Austin is a city where art is as much a part of its local identity as the burnt orange and white of the flagship campus that calls it home. So naturally, when one decides to pursue art full-time — particularly if the art he wants to pursue is music — the Live Music Capital of the World tops the list of destinations.
Such was the case when Mahone and his wife Qi Dada decided they were ready to be full-time musicians, creatives and artists. They’d “had enough keeping it on the side,” so they moved from Providence, Rhode Island to Austin and put all of their energy into their band, Riders Against the Storm.
“When we came to visit Austin, we just thought that it was going to be a place where we could thrive, we could grow, so we decided to take the plunge,” said Mahone.
But they quickly found an interesting dichotomy between being Black and being an artist in a city that had fully embraced its artist community but was simultaneously grappling with being the only major city in the U.S. with a declining Black population.
..nobody seems to care about how hard it is to be Black in Austin
“There have been a lot of the conversations about how hard it is to be a musician in Austin,” Mahone said. “I kind of got tired of that dialogue about how hard it is to be a musician when nobody seems to care about how hard it is to be Black in Austin.”
Mahone had a background in community organizing. He had been a high school teacher, run a nonprofit arts organization back in Providence, and it wasn’t the first time he’d experienced rapid gentrification or racial injustice, either.
In high school, he led a walkout after a Black student was exp犀利士
elled after a white child received a much lesser punishment for the same offense.
“Justice has always been something that I’ve always felt, or injustice — I’ve always been centered on that. I’ve always felt like I needed to play a role to make things better, make things bright, whatever that means to me at the time,” he said.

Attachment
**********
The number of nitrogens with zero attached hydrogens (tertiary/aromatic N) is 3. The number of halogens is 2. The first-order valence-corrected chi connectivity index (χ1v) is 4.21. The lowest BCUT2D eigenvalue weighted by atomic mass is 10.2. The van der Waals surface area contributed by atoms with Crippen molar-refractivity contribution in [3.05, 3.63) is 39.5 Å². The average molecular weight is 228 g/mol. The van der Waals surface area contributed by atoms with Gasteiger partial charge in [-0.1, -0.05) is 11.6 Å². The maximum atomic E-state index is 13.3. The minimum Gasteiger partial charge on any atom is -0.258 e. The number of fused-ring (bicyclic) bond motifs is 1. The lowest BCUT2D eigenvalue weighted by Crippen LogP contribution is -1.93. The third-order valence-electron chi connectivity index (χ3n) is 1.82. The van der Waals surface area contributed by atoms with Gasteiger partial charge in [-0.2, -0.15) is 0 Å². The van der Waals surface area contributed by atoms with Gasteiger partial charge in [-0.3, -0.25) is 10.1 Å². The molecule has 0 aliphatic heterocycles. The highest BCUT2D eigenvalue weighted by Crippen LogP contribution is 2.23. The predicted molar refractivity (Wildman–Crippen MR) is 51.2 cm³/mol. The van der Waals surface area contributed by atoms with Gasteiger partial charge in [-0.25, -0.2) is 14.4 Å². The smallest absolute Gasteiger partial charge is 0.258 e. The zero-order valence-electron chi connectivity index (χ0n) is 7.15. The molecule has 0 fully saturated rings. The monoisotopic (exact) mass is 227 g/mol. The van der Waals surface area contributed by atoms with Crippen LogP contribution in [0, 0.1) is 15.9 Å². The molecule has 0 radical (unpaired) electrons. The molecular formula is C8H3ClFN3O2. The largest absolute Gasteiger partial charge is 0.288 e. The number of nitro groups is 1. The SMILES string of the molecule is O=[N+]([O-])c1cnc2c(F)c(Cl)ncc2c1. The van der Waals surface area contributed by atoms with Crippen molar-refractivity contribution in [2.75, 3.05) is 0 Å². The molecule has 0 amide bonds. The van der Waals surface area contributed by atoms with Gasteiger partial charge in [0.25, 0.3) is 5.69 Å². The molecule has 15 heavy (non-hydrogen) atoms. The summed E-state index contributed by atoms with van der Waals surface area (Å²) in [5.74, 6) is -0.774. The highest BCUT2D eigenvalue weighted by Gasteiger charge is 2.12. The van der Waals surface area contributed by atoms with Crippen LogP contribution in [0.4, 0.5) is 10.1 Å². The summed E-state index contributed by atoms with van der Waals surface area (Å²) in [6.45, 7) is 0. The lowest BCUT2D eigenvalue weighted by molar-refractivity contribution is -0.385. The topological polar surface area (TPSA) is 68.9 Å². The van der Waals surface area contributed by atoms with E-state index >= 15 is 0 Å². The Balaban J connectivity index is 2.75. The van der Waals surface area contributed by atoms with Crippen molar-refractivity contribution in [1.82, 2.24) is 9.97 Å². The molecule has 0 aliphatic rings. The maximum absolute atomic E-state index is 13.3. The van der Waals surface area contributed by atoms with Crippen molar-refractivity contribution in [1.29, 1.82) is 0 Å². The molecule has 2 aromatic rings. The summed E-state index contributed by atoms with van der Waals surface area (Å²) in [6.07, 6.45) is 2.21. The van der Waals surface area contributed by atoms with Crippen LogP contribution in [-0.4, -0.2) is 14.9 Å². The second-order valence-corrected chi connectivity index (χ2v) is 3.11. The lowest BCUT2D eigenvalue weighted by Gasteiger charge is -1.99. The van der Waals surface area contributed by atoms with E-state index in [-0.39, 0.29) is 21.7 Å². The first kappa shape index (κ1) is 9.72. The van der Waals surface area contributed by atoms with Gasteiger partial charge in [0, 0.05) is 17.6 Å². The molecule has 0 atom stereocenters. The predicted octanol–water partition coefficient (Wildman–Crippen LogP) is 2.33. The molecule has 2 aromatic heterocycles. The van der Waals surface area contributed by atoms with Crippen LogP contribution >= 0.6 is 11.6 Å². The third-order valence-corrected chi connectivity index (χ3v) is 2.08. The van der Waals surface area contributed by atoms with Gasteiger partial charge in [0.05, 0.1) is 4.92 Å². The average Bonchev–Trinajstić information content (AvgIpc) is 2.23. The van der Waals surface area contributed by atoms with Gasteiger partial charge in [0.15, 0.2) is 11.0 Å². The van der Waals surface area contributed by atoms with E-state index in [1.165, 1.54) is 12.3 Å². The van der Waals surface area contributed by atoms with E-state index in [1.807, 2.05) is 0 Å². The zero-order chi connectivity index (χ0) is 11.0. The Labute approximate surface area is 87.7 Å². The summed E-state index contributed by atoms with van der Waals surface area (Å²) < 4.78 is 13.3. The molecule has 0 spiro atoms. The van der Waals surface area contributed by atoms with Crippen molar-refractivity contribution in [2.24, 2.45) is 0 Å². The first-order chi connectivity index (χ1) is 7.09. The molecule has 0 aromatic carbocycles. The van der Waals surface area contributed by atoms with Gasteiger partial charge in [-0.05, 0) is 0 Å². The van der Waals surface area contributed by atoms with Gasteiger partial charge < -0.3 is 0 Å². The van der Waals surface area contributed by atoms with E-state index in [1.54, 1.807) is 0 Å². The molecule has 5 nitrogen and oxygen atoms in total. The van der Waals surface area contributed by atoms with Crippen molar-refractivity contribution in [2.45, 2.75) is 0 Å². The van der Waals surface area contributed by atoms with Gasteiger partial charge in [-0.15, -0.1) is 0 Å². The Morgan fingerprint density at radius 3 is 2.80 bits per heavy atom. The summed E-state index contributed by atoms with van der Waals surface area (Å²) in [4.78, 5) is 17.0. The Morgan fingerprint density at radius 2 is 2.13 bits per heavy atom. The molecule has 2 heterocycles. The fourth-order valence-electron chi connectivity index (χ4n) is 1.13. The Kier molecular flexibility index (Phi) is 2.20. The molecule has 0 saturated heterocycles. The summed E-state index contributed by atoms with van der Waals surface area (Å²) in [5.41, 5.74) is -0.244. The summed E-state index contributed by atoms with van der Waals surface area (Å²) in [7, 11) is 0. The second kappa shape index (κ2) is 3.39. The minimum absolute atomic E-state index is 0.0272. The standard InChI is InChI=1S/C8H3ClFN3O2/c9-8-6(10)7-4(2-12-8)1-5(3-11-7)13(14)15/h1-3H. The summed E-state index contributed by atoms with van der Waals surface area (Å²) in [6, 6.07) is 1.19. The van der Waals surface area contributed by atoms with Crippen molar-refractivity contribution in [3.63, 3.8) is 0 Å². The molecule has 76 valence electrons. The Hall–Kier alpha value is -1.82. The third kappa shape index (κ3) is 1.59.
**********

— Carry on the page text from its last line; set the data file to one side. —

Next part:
His parents raised him to go to school, get the best job he could, raise a family. He went to Brown University thinking he’d be a civil rights attorney. “What I found was that wasn’t really my path,” he said. “I realized that by my second year of school that that wasn’t going to be my journey.”
His journey, instead, was activism through art, not law, much to his parents’ chagrin.
“They were kind of like, ‘what are you doing with your life?’” Mahone said his parents asked. “I’m like, ‘This is what you taught me!’ And they were like ‘can’t you fight for justice and still be a lawyer or something?’”
Instead, Mahone created a nonprofit organization to provide studio space for youth in Providence, where he taught kids who’d gotten in trouble for graffiti tagging how to spray paint and create airbrushed pieces.
When he and his wife moved to Austin, he maintained the community-focused nature of his work, even as they struggled financially at first trying to pursue art full-time. He started a nonprofit, Diversity and Wellness in Action, to provide financial assistance to struggling artists, social workers, therapists, and social workers. The organization raised $100,000 to support people of color in those professions during the pandemic.
“People who give as a profession, they seem to be struggling the most, because our society doesn’t really value the work they do, our society values people who create more wealth,” Mahone said. “So people who decide they want to help people for a living, they usually don’t make that much money.”
“I know what it’s like when sometimes $200 can help you pay down something, help you buy groceries. It just gives you a chance to breathe, and sometimes that changes everything,” he said.
He also runs a youth music program and sits on the city’s Arts Commission, where he has been fighting for acknowledgment of the unique struggles of Black artists.
“I’ve experienced all of that — just growing into myself and finding out how to do what is my passion, but how to also make a living. Because a lot of my passions aren’t necessarily easy roads to find a way to make a living. Over the last 10 or so years, I’ve figured it out, but it definitely hasn’t been easy by any means. But I’m here now, and because I’m here now, I can help others find their way, or at least find a way to support them any way I can,” he said.